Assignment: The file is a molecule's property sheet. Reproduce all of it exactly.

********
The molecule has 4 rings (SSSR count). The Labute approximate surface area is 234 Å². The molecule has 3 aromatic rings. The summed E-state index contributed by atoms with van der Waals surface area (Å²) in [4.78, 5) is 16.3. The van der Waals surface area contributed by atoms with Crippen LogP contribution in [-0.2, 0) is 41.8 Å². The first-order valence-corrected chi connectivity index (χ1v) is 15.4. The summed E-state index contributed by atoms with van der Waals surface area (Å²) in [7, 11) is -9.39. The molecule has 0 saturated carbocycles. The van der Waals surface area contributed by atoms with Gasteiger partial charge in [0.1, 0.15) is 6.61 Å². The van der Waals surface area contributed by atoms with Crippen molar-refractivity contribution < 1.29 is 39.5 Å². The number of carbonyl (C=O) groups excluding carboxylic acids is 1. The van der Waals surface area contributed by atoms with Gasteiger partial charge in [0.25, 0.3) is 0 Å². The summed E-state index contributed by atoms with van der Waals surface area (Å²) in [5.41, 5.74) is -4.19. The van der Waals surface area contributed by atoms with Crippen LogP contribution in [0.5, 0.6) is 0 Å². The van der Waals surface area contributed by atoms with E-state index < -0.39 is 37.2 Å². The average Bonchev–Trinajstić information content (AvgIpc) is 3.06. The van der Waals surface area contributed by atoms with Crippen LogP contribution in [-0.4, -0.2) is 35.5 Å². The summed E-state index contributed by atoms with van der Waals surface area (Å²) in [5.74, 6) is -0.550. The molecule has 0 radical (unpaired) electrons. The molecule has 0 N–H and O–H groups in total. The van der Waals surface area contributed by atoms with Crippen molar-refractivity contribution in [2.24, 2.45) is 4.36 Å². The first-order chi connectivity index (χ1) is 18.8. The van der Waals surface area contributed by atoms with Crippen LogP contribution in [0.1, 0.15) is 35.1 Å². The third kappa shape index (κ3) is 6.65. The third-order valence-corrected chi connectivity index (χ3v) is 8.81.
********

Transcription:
The molecule has 4 rings (SSSR count). The Labute approximate surface area is 234 Å². The molecule has 3 aromatic rings. The summed E-state index contributed by atoms with van der Waals surface area (Å²) in [4.78, 5) is 16.3. The van der Waals surface area contributed by atoms with Crippen LogP contribution in [-0.2, 0) is 41.8 Å². The first-order valence-corrected chi connectivity index (χ1v) is 15.4. The summed E-state index contributed by atoms with van der Waals surface area (Å²) in [7, 11) is -9.39. The molecule has 0 saturated carbocycles. The van der Waals surface area contributed by atoms with Gasteiger partial charge in [0.1, 0.15) is 6.61 Å². The van der Waals surface area contributed by atoms with Crippen molar-refractivity contribution < 1.29 is 39.5 Å². The number of carbonyl (C=O) groups excluding carboxylic acids is 1. The van der Waals surface area contributed by atoms with Gasteiger partial charge in [0.25, 0.3) is 0 Å². The summed E-state index contributed by atoms with van der Waals surface area (Å²) in [5.41, 5.74) is -4.19. The van der Waals surface area contributed by atoms with Crippen LogP contribution in [0.5, 0.6) is 0 Å². The van der Waals surface area contributed by atoms with E-state index < -0.39 is 37.2 Å². The average Bonchev–Trinajstić information content (AvgIpc) is 3.06. The van der Waals surface area contributed by atoms with Crippen LogP contribution in [-0.4, -0.2) is 35.5 Å². The summed E-state index contributed by atoms with van der Waals surface area (Å²) in [5.74, 6) is -0.550. The molecule has 0 radical (unpaired) electrons. The molecule has 0 N–H and O–H groups in total. The van der Waals surface area contributed by atoms with Crippen molar-refractivity contribution in [2.24, 2.45) is 4.36 Å². The first-order chi connectivity index (χ1) is 18.8. The van der Waals surface area contributed by atoms with Crippen LogP contribution in [0.1, 0.15) is 35.1 Å². The third kappa shape index (κ3) is 6.65. The third-order valence-corrected chi connectivity index (χ3v) is 8.81.